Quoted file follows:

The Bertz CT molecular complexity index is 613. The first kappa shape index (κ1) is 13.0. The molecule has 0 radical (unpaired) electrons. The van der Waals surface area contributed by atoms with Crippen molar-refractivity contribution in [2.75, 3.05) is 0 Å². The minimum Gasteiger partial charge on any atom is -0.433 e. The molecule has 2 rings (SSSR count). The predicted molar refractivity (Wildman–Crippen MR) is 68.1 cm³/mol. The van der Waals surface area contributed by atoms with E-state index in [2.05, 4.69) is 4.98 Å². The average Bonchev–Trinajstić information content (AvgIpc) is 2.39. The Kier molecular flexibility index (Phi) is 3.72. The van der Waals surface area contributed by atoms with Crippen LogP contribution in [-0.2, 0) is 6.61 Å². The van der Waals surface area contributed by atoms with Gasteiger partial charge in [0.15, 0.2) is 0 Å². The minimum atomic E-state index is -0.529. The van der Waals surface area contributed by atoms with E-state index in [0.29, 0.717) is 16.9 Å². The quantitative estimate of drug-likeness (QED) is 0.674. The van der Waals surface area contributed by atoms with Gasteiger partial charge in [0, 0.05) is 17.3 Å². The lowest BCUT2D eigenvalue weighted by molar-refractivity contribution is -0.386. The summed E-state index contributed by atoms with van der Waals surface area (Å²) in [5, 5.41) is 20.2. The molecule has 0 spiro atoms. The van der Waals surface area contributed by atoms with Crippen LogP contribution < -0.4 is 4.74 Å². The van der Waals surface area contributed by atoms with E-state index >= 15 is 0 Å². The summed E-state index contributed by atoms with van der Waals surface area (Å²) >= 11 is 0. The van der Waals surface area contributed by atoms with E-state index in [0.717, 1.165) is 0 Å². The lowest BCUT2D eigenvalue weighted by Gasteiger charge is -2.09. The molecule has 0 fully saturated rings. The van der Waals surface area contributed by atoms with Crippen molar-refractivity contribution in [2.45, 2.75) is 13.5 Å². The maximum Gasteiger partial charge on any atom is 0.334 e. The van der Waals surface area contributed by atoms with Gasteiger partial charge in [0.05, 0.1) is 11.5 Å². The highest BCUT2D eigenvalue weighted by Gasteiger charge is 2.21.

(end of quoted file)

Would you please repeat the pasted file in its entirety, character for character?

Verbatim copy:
The Bertz CT molecular complexity index is 613. The first kappa shape index (κ1) is 13.0. The molecule has 0 radical (unpaired) electrons. The van der Waals surface area contributed by atoms with Crippen molar-refractivity contribution in [2.75, 3.05) is 0 Å². The minimum Gasteiger partial charge on any atom is -0.433 e. The molecule has 2 rings (SSSR count). The predicted molar refractivity (Wildman–Crippen MR) is 68.1 cm³/mol. The van der Waals surface area contributed by atoms with E-state index in [2.05, 4.69) is 4.98 Å². The average Bonchev–Trinajstić information content (AvgIpc) is 2.39. The Kier molecular flexibility index (Phi) is 3.72. The van der Waals surface area contributed by atoms with Crippen LogP contribution in [-0.2, 0) is 6.61 Å². The van der Waals surface area contributed by atoms with Gasteiger partial charge in [0.15, 0.2) is 0 Å². The minimum atomic E-state index is -0.529. The van der Waals surface area contributed by atoms with E-state index in [0.29, 0.717) is 16.9 Å². The quantitative estimate of drug-likeness (QED) is 0.674. The van der Waals surface area contributed by atoms with Gasteiger partial charge in [0, 0.05) is 17.3 Å². The lowest BCUT2D eigenvalue weighted by molar-refractivity contribution is -0.386. The summed E-state index contributed by atoms with van der Waals surface area (Å²) in [5, 5.41) is 20.2. The molecule has 0 spiro atoms. The van der Waals surface area contributed by atoms with Crippen LogP contribution < -0.4 is 4.74 Å². The van der Waals surface area contributed by atoms with E-state index >= 15 is 0 Å². The summed E-state index contributed by atoms with van der Waals surface area (Å²) >= 11 is 0. The van der Waals surface area contributed by atoms with E-state index in [0.717, 1.165) is 0 Å². The lowest BCUT2D eigenvalue weighted by Gasteiger charge is -2.09. The molecule has 0 fully saturated rings. The van der Waals surface area contributed by atoms with Crippen molar-refractivity contribution in [2.45, 2.75) is 13.5 Å². The maximum Gasteiger partial charge on any atom is 0.334 e. The van der Waals surface area contributed by atoms with Gasteiger partial charge in [0.05, 0.1) is 11.5 Å². The highest BCUT2D eigenvalue weighted by Gasteiger charge is 2.21.